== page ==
Excessive Sweating (Hyperhidrosis)

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Images of Hyperhidrosis


Hyperhidrosis (excessive sweating) is a skin condition that most often involves overactive sweat glands of the palms, soles of the feet, or armpits. Sweating can be stimulated through stressful conditions or even with the use of some medications. Soaking sweat through shirts or socks is a common manifestation and can severely affect one's social interactions. Those who are affected may sometimes avoid touching others, such as avoiding shaking hands, due to embarrassment over this disorder.

Who's at risk?

Excessive sweating is usually diagnosed in childhood or during the teenage years. It can sometimes first present in adults, but this is less likely. Sometimes there is a family history of excessive sweating.

Signs and Symptoms

Excessive sweating can develop during certain emotional states, such as under stressful conditions, or in association with certain medications.

Self-Care Guidelines

Treatment progress can be made if inciting factors that lead to hyperhidrosis (certain foods, medications, or stressful situations) are identified and avoided. Use of over-the-counter antiperspirants can be helpful to decrease the amount of sweating. New "clinical strength" antiperspirants are now available (Secret®, Dove®) over the counter, which have been helpful for self-treatment. Additionally, there are products designed specifically for use on the feet (Certain Dri® Feet Moisture Control Pads, Certain Dri Feet Microsponge® Powder). Use of antiperspirant/deodorant combinations can help with the prevention of odor. Wearing natural fabrics, like cotton socks, can help to wick moisture away from areas of sweating and allow for faster drying of the skin.

When to Seek Medical Care

Consultation with a physician should be sought when over-the-counter antiperspirants/deodorants are not effective in controlling symptoms. If symptoms are debilitating, causing major lifestyle changes to avoid developing symptoms or fear or embarrassment, patients should seek consultation with a dermatologist.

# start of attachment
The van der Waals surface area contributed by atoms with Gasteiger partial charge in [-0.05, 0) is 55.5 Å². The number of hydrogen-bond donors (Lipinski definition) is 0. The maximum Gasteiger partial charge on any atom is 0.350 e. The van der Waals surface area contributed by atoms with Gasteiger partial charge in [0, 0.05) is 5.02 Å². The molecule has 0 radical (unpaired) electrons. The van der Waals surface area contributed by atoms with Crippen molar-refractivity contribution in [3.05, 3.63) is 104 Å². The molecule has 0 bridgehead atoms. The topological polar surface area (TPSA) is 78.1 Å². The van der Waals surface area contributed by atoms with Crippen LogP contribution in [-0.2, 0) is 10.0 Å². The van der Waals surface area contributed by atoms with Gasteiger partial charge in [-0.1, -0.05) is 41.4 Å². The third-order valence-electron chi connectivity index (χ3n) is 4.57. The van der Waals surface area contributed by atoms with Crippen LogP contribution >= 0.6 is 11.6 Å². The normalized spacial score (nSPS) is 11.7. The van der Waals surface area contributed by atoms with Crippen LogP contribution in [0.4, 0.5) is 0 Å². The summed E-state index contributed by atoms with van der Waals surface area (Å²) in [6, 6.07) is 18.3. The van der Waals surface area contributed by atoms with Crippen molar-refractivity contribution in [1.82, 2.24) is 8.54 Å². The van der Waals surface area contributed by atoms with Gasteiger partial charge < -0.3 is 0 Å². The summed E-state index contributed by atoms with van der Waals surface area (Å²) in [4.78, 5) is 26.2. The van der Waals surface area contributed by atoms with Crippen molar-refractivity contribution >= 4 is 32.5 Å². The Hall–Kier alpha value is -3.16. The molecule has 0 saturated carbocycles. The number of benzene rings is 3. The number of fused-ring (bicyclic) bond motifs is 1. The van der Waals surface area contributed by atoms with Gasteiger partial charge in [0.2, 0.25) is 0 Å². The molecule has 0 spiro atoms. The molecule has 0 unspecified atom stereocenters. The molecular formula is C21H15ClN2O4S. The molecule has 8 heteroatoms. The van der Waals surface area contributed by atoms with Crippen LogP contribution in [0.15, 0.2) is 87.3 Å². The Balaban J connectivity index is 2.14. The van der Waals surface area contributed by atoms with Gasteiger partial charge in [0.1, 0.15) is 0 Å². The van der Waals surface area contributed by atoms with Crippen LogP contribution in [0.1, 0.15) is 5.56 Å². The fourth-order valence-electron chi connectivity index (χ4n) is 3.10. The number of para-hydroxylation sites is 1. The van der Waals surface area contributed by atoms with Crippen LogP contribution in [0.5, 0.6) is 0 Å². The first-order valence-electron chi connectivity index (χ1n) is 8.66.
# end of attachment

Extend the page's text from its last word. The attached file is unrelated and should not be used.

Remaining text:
Treatments Your Physician May Prescribe

There are several common treatments that can be tried to effectively reduce the impact of symptoms of excessive sweating, including the following:

  • Topical aluminum compounds (Drysol™, 20% aluminum chloride) – Act by blocking (occluding) the sweat gland.
  • Glycopyrrolate – An oral medication that blocks molecules involved in signaling between the nervous system and the sweat glands.
  • Oxybutynin – Another oral medication that blocks molecules involved in signaling between the nervous system and the sweat glands.
  • Iontophoresis – Involves the passage of electric current into the skin, thereby disrupting the functioning of the sweat glands. This is most easily used for the palms and soles. Home units can be purchased for use within the home.
  • Botulinum toxin injection (Botox®) – Used to inhibit signaling between the nervous system and the muscle fibers found in the sweat glands.
  • Sympathectomy – A surgical procedure used as a last attempt to get control of symptoms. The nerves of the sympathetic nervous system (those that govern the sweating behavior) are cut to reduce symptoms. Unfortunately, side effects such as excessive sweating in previously unaffected areas (known as compensatory hyperhidrosis) can result.

Trusted Links

Clinical Information and Differential Diagnosis of Hyperhidrosis